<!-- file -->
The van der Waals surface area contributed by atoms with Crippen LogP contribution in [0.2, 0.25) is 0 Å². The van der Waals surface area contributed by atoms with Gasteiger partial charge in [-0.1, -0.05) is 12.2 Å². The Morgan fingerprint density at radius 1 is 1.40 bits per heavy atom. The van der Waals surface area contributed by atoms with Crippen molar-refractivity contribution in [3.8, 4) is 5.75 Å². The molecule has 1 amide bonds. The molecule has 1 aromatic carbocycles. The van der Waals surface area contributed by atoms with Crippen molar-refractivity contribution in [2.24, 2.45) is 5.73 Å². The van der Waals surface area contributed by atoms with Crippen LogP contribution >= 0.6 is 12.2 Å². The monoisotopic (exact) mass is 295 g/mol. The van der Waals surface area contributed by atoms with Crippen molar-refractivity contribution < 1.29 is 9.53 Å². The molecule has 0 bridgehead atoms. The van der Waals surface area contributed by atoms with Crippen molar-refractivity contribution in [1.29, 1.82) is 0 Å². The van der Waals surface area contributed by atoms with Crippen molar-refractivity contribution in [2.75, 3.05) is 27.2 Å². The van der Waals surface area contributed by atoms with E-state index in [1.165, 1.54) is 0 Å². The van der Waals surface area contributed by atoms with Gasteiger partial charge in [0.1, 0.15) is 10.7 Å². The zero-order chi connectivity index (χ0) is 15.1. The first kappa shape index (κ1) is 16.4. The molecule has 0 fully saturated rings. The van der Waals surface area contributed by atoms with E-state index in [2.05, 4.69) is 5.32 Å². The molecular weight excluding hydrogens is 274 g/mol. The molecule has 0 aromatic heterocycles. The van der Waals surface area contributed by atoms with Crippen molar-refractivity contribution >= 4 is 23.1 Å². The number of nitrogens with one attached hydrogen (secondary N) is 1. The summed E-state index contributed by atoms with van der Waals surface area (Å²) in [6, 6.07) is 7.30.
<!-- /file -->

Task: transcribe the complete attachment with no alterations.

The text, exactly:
The van der Waals surface area contributed by atoms with Crippen LogP contribution in [0.2, 0.25) is 0 Å². The van der Waals surface area contributed by atoms with Gasteiger partial charge in [-0.1, -0.05) is 12.2 Å². The Morgan fingerprint density at radius 1 is 1.40 bits per heavy atom. The van der Waals surface area contributed by atoms with Crippen molar-refractivity contribution in [3.8, 4) is 5.75 Å². The molecule has 1 amide bonds. The molecule has 1 aromatic carbocycles. The van der Waals surface area contributed by atoms with Crippen molar-refractivity contribution in [2.24, 2.45) is 5.73 Å². The van der Waals surface area contributed by atoms with Crippen LogP contribution >= 0.6 is 12.2 Å². The monoisotopic (exact) mass is 295 g/mol. The van der Waals surface area contributed by atoms with Crippen molar-refractivity contribution < 1.29 is 9.53 Å². The molecule has 0 bridgehead atoms. The van der Waals surface area contributed by atoms with Crippen molar-refractivity contribution in [1.29, 1.82) is 0 Å². The van der Waals surface area contributed by atoms with Crippen molar-refractivity contribution in [2.75, 3.05) is 27.2 Å². The van der Waals surface area contributed by atoms with E-state index in [1.165, 1.54) is 0 Å². The van der Waals surface area contributed by atoms with Gasteiger partial charge in [0.1, 0.15) is 10.7 Å². The zero-order chi connectivity index (χ0) is 15.1. The first kappa shape index (κ1) is 16.4. The molecule has 0 fully saturated rings. The van der Waals surface area contributed by atoms with E-state index in [2.05, 4.69) is 5.32 Å². The molecular weight excluding hydrogens is 274 g/mol. The molecule has 0 aromatic heterocycles. The van der Waals surface area contributed by atoms with Crippen molar-refractivity contribution >= 4 is 23.1 Å². The number of nitrogens with one attached hydrogen (secondary N) is 1. The summed E-state index contributed by atoms with van der Waals surface area (Å²) in [6, 6.07) is 7.30.